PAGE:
Author Topic: meditation is not working  (Read 3012 times)

Luscious

meditation is not working
« on: March 25, 2015, 02:34:30 AM »
Ive been meditating for average of 1-1.5 hours a day for  2-3 years. I mostly do some mindfulness of breath.  I also do some body scan and metta.   The thing is I do not seem to be getting any better at it.  What I mean is that still after all this time my mind is wondering all over the place. I can barely even count to ten breaths before I am lost again in trivial thoughts.
I tried some body scanning vipassana style i.e. scanning my body 2" at a time from head to toe but I just cannot seem to do it. My mind wonders so much that I forget where Im up to and it becomes so tedious that I give up. So mostly I stick with the mindfulness of breath but I want to feel like I am getting somewhere otherwise I dont see the point of continuing.    I read so much about insight into impermanence and no self etc etc but dont feel as though I am having any insight about anything except how my mind refuses to be controlled.
I know that I must try to observe my clinging and aversion about this and I do but I need to have some sign that my mind is transforming at least a bit and at the moment it seems no different.  Unless I can experience the things that all the buddhist texts etc are teaching then it all seems pointless.   I do not want to spend so much time of my life continuing this road hoping that one day I will experience the deep stillness that is always talked about by monks etc. 
When will I feel like this practice is worth the effort??
 

Vivek

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Re: meditation is not working
« Reply #1 on: March 25, 2015, 04:43:50 AM »
Quote
When will I feel like this practice is worth the effort??
Luscious, as long as you keep looking for the results YOU expect out of the practice, I think there is little chance for any progress. You say you want to watch the clinging and aversion, but it looks like your very clinging and aversion in relation to the practice is keeping you away from any real benefits it can provide you. There is no easy way around this, if there is clinging to the expected results and aversion to whatever you are experiencing during your daily sitting, this will most probably continue this way. Clinging, aversion and doubt are all hindrances in the path of liberation.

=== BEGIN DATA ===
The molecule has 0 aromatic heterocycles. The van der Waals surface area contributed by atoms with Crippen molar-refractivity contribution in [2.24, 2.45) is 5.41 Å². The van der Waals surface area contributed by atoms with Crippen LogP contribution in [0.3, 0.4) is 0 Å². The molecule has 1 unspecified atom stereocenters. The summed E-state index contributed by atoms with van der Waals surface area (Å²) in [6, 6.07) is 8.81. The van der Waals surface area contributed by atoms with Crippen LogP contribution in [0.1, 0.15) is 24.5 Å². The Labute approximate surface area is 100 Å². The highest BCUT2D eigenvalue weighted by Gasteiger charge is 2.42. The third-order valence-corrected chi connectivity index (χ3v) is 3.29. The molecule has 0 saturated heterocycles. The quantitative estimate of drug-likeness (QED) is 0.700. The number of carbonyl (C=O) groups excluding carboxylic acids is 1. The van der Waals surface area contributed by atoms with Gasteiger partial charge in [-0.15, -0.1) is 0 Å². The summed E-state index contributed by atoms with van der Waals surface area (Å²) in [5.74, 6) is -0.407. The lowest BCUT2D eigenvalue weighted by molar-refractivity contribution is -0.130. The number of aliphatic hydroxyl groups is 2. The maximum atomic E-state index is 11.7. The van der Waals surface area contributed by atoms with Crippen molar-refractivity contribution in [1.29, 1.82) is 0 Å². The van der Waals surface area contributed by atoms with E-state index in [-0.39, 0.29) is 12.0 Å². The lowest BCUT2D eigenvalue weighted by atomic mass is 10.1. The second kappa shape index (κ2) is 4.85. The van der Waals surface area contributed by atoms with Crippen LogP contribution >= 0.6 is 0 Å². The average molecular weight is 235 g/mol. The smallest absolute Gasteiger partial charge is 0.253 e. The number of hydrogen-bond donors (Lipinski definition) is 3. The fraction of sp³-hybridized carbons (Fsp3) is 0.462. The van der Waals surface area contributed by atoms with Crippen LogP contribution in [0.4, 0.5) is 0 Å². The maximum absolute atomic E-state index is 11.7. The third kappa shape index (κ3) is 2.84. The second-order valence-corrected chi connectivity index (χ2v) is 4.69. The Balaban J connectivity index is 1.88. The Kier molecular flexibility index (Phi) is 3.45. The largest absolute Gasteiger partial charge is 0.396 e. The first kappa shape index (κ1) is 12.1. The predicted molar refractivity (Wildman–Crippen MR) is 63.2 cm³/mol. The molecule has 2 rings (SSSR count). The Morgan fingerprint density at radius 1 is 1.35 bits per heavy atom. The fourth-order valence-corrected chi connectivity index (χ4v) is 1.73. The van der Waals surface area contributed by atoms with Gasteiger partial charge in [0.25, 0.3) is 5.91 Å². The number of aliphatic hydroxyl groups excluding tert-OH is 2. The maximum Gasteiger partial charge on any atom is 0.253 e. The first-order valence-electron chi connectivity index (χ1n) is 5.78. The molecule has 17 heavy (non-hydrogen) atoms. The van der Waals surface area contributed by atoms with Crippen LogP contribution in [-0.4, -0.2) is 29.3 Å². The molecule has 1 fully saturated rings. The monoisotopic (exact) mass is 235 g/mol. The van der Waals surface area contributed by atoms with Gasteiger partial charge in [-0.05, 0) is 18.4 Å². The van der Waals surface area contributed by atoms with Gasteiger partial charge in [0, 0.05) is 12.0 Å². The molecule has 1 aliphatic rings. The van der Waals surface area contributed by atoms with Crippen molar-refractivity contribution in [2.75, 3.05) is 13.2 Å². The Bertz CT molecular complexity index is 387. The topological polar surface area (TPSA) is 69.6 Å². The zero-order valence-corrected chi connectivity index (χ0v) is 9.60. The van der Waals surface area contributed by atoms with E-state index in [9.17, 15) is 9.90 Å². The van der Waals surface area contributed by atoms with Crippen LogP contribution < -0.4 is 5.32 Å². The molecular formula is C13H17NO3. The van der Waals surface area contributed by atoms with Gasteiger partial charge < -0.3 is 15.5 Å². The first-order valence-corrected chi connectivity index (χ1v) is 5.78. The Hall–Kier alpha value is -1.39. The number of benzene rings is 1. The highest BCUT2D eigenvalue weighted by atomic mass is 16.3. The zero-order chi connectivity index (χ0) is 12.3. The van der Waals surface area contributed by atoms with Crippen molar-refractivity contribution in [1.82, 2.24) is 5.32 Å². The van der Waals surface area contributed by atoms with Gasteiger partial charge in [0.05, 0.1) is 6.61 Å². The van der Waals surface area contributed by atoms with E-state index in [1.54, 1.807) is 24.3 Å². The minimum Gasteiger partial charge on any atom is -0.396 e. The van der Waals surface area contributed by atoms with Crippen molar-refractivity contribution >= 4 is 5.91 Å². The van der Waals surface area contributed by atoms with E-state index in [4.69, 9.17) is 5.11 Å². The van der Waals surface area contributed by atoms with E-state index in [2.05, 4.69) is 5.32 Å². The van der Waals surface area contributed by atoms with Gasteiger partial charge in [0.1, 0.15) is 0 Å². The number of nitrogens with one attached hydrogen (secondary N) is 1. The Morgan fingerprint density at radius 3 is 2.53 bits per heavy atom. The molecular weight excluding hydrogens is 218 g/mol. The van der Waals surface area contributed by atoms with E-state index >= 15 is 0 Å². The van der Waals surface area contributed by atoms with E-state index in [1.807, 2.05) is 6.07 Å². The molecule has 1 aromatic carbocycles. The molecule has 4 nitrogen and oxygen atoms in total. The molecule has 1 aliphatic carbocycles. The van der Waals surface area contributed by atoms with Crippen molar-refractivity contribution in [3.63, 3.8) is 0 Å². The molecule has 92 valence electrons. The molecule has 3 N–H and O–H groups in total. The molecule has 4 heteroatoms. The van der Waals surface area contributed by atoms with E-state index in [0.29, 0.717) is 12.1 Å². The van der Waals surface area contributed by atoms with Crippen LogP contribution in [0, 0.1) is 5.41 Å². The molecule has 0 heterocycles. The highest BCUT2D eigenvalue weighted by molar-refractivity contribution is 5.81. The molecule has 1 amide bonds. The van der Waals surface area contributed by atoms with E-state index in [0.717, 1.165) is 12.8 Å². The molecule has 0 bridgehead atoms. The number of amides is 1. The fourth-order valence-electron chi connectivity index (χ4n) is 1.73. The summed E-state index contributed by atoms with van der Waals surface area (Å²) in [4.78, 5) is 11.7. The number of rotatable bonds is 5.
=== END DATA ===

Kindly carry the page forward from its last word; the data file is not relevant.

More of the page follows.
How about attending a retreat? There is always a good chance that your practice will get more established and also you may get more suitable answers or insights to your questions.
Let's go beyond this illusion, shall we?

Stefan

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Re: meditation is not working
« Reply #2 on: March 25, 2015, 09:05:34 AM »
When I find myself trying too hard, I stop my practice for one or two weeks. No matter if it is meditation or playing guitar, sometimes a little break gives you a new focus, gives you time to reflect what you have achieved already. I am sure you got a lot of benefits from your sessions. But sometimes we don't see those benefits since we stand too close to it.

And then there's this "enlightenment" thingy. If you try to climb a very high mountain, maybe from the very first step on you already see the summit. But you walk and walk and climb and climb and it seems the summit is not coming any closer. But it is an illusion to think you didn't progress .... there is a very long distance towards the goal.
anicca

Alex

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Re: meditation is not working
« Reply #3 on: March 25, 2015, 10:03:57 AM »
Hey Luscious

As you noticed yourself in gasteria's thread, your experience is universal. This means that there is not a self that is not advancing and will maybe never advance. Does this make any sense? ;)  There are processes. Using Stefan's analogy of the mountain, once you work through what's bugging you now, you will probably notice you've already travelled quite a bit along your path.

I always wonder what's the emotion behind a thread. The emotion that makes us evaluate whether we're 'doing' this right, whether there is somethiong we need to 'do' better in order to feel better… Becoming aware of these expectations and emotions driving us is as much part of the process of meditation as everything else.

When will I feel like this practice is worth the effort??

I "suspect" that if you meditate 1-1,5 hours a day for 2-3 years that you already know it's worth the effort?  But maybe you do this more because you trust in what others have experienced and said/written and less because of what (you think) you have experienced yourself…

The thread also touches on something else important: we all start to meditate with expectations, with a goal in mind. At some point we have to let go, or at least become aware of how these goals and expectations sometimes take us away from simply being open and relaxed in the present moment…